New Help for Parents to Protect Kids on the Move: The Ultimate Car Seat Guide
Written by former CEO & President, Kate Carr.
This article originally appears in the Huffington Post.
The National Highway Traffic Safety Administration (NHTSA) recently revealed two startling facts regarding kids and road safety that disturbed me and should disturb every parent.
First, every 33 seconds, a child in the United States is involved in a car crash.
Second, 59 percent of car seats are not installed correctly.
Why is this so important? A properly installed child safety seat can reduce the risk of fatal injury in a crash by as much as 71 percent. With car crashes on the rise, parents need to be extra vigilant about protecting their kids by making sure they are buckled up securely in the right car seat, every ride, every time.
As a mother of three, I understand that navigating all the ins and out of car seats is often easier said than done. Some parents, especially new parents, find it difficult to decide what kind of car seat to buy and how to install it properly.
But parents are not alone. Child Passenger Safety Technicians are available to help parents provide the best protection for their kids. Simply visit safekids.org to find a car seat technician or locate a car seat checkup event your community.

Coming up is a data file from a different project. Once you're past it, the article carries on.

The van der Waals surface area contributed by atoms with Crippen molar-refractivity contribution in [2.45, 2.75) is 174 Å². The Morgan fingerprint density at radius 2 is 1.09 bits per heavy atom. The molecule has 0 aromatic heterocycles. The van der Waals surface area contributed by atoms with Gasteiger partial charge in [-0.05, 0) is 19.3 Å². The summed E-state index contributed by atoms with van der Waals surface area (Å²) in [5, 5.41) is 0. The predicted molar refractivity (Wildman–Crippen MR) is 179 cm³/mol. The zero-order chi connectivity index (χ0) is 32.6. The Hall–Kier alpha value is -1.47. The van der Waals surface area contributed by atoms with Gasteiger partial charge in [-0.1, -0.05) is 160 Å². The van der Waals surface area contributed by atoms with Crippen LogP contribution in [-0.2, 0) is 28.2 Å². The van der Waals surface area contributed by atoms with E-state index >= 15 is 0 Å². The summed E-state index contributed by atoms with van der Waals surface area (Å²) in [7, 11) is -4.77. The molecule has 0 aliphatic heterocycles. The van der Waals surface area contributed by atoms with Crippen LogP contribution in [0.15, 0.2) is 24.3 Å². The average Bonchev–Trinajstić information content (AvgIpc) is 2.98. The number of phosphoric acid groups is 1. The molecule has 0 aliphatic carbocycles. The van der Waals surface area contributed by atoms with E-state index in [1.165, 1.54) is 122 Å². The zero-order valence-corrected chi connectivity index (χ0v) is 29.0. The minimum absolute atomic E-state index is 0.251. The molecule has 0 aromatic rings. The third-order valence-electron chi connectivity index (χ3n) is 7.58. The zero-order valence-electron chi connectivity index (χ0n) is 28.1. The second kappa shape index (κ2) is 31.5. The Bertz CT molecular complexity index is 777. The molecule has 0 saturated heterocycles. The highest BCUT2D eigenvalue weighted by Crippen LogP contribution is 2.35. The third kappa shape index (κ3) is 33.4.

Of course, not every parent can make it to one of the car seat checkup events held each year. So we created another resource to help reach more parents with helpful tips to protect kids on the move.
The Ultimate Car Seat Guide provides expert guidance to parents, particularly new parents, on the important decisions they face when choosing and using a car seat. Developed with support from General Motors, the guide offers parent-friendly tips on everything from how to fit a child into a car seat to how to know when it is time to move to a new type of seat. We hope you will use it and share it with your friends and family.
We want to protect kids on the move. Taking just a few minutes to make sure your car seat is installed and used correctly could be the first step to saving a life.